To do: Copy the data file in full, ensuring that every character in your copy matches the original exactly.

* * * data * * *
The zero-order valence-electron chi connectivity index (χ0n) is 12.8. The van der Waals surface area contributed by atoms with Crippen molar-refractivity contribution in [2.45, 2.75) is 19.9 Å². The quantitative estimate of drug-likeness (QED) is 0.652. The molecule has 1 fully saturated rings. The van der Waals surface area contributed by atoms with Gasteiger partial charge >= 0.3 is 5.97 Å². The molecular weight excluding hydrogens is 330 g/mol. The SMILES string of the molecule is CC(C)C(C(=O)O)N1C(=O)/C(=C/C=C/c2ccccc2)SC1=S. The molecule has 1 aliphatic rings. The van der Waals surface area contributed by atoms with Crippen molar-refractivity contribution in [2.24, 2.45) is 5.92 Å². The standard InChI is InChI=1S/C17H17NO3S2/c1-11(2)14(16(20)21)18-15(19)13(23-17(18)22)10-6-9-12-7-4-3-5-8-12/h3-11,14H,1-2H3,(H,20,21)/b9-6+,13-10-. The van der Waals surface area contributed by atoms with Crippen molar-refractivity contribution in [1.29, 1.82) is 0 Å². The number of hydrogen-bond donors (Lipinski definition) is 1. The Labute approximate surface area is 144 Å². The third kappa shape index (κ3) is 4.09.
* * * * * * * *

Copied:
The zero-order valence-electron chi connectivity index (χ0n) is 12.8. The van der Waals surface area contributed by atoms with Crippen molar-refractivity contribution in [2.45, 2.75) is 19.9 Å². The quantitative estimate of drug-likeness (QED) is 0.652. The molecule has 1 fully saturated rings. The van der Waals surface area contributed by atoms with Gasteiger partial charge >= 0.3 is 5.97 Å². The molecular weight excluding hydrogens is 330 g/mol. The SMILES string of the molecule is CC(C)C(C(=O)O)N1C(=O)/C(=C/C=C/c2ccccc2)SC1=S. The molecule has 1 aliphatic rings. The van der Waals surface area contributed by atoms with Crippen molar-refractivity contribution in [2.24, 2.45) is 5.92 Å². The standard InChI is InChI=1S/C17H17NO3S2/c1-11(2)14(16(20)21)18-15(19)13(23-17(18)22)10-6-9-12-7-4-3-5-8-12/h3-11,14H,1-2H3,(H,20,21)/b9-6+,13-10-. The van der Waals surface area contributed by atoms with Crippen molar-refractivity contribution in [1.29, 1.82) is 0 Å². The number of hydrogen-bond donors (Lipinski definition) is 1. The Labute approximate surface area is 144 Å². The third kappa shape index (κ3) is 4.09.